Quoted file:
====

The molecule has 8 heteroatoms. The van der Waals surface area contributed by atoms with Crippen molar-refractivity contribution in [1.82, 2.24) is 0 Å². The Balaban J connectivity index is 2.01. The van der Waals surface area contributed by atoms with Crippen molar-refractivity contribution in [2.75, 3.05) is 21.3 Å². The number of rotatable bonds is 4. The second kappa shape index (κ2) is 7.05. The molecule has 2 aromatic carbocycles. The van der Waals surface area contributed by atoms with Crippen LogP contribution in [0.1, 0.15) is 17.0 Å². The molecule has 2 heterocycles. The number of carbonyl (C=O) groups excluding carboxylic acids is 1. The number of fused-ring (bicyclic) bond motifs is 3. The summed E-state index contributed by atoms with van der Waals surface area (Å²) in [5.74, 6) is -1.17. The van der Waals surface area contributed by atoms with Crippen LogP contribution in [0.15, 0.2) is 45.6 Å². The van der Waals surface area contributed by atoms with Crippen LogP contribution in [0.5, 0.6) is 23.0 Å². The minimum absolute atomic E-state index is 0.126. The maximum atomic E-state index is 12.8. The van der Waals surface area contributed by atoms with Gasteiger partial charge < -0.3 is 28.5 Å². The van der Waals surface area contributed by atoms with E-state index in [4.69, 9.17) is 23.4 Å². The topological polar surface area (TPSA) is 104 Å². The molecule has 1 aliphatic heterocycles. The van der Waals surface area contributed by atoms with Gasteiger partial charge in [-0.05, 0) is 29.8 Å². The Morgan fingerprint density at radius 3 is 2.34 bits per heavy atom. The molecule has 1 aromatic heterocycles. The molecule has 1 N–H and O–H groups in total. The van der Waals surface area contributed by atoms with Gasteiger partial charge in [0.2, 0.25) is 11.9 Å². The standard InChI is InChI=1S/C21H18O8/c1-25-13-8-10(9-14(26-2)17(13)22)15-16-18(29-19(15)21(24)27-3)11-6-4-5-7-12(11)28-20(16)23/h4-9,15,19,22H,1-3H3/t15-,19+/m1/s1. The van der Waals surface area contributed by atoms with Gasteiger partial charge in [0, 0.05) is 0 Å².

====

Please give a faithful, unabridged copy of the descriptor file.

The molecule has 8 heteroatoms. The van der Waals surface area contributed by atoms with Crippen molar-refractivity contribution in [1.82, 2.24) is 0 Å². The Balaban J connectivity index is 2.01. The van der Waals surface area contributed by atoms with Crippen molar-refractivity contribution in [2.75, 3.05) is 21.3 Å². The number of rotatable bonds is 4. The second kappa shape index (κ2) is 7.05. The molecule has 2 aromatic carbocycles. The van der Waals surface area contributed by atoms with Crippen LogP contribution in [0.1, 0.15) is 17.0 Å². The molecule has 2 heterocycles. The number of carbonyl (C=O) groups excluding carboxylic acids is 1. The number of fused-ring (bicyclic) bond motifs is 3. The summed E-state index contributed by atoms with van der Waals surface area (Å²) in [5.74, 6) is -1.17. The van der Waals surface area contributed by atoms with Crippen LogP contribution in [0.15, 0.2) is 45.6 Å². The van der Waals surface area contributed by atoms with Crippen LogP contribution in [0.5, 0.6) is 23.0 Å². The minimum absolute atomic E-state index is 0.126. The maximum atomic E-state index is 12.8. The van der Waals surface area contributed by atoms with Gasteiger partial charge < -0.3 is 28.5 Å². The van der Waals surface area contributed by atoms with E-state index in [4.69, 9.17) is 23.4 Å². The topological polar surface area (TPSA) is 104 Å². The molecule has 1 aliphatic heterocycles. The van der Waals surface area contributed by atoms with Gasteiger partial charge in [-0.05, 0) is 29.8 Å². The Morgan fingerprint density at radius 3 is 2.34 bits per heavy atom. The molecule has 1 aromatic heterocycles. The molecule has 1 N–H and O–H groups in total. The van der Waals surface area contributed by atoms with Gasteiger partial charge in [0.2, 0.25) is 11.9 Å². The standard InChI is InChI=1S/C21H18O8/c1-25-13-8-10(9-14(26-2)17(13)22)15-16-18(29-19(15)21(24)27-3)11-6-4-5-7-12(11)28-20(16)23/h4-9,15,19,22H,1-3H3/t15-,19+/m1/s1. The van der Waals surface area contributed by atoms with Gasteiger partial charge in [0, 0.05) is 0 Å².